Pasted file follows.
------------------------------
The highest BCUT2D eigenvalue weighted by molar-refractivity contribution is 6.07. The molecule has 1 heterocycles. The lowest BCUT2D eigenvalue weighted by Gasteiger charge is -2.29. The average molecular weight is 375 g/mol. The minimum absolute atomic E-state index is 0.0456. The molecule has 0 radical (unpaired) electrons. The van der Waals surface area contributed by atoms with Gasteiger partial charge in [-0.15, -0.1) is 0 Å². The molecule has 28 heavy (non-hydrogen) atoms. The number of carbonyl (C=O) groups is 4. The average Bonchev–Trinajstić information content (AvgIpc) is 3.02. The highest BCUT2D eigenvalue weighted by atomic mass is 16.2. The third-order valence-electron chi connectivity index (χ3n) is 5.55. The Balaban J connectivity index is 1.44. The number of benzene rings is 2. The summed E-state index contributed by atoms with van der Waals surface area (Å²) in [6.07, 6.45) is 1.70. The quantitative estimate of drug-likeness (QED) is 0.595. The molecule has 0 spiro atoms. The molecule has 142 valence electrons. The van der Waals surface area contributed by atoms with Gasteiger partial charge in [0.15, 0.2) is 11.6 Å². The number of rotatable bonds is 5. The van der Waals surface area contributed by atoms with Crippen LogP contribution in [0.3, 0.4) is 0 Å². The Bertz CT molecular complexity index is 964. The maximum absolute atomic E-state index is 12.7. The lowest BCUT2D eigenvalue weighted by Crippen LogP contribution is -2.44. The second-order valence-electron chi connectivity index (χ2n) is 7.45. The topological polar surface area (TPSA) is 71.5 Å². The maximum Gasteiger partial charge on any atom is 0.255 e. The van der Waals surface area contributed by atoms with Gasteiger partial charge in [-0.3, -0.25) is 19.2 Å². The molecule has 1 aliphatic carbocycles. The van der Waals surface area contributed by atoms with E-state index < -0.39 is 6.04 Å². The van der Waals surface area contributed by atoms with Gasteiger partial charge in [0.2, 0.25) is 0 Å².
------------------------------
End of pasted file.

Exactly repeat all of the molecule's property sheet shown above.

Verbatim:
The highest BCUT2D eigenvalue weighted by molar-refractivity contribution is 6.07. The molecule has 1 heterocycles. The lowest BCUT2D eigenvalue weighted by Gasteiger charge is -2.29. The average molecular weight is 375 g/mol. The minimum absolute atomic E-state index is 0.0456. The molecule has 0 radical (unpaired) electrons. The van der Waals surface area contributed by atoms with Gasteiger partial charge in [-0.15, -0.1) is 0 Å². The molecule has 28 heavy (non-hydrogen) atoms. The number of carbonyl (C=O) groups is 4. The average Bonchev–Trinajstić information content (AvgIpc) is 3.02. The highest BCUT2D eigenvalue weighted by atomic mass is 16.2. The third-order valence-electron chi connectivity index (χ3n) is 5.55. The Balaban J connectivity index is 1.44. The number of benzene rings is 2. The summed E-state index contributed by atoms with van der Waals surface area (Å²) in [6.07, 6.45) is 1.70. The quantitative estimate of drug-likeness (QED) is 0.595. The molecule has 0 spiro atoms. The molecule has 142 valence electrons. The van der Waals surface area contributed by atoms with Gasteiger partial charge in [0.15, 0.2) is 11.6 Å². The number of rotatable bonds is 5. The van der Waals surface area contributed by atoms with Crippen LogP contribution in [0.3, 0.4) is 0 Å². The Bertz CT molecular complexity index is 964. The maximum absolute atomic E-state index is 12.7. The lowest BCUT2D eigenvalue weighted by Crippen LogP contribution is -2.44. The second-order valence-electron chi connectivity index (χ2n) is 7.45. The topological polar surface area (TPSA) is 71.5 Å². The maximum Gasteiger partial charge on any atom is 0.255 e. The van der Waals surface area contributed by atoms with Gasteiger partial charge in [-0.3, -0.25) is 19.2 Å². The molecule has 1 aliphatic carbocycles. The van der Waals surface area contributed by atoms with E-state index < -0.39 is 6.04 Å². The van der Waals surface area contributed by atoms with Gasteiger partial charge in [0.2, 0.25) is 0 Å².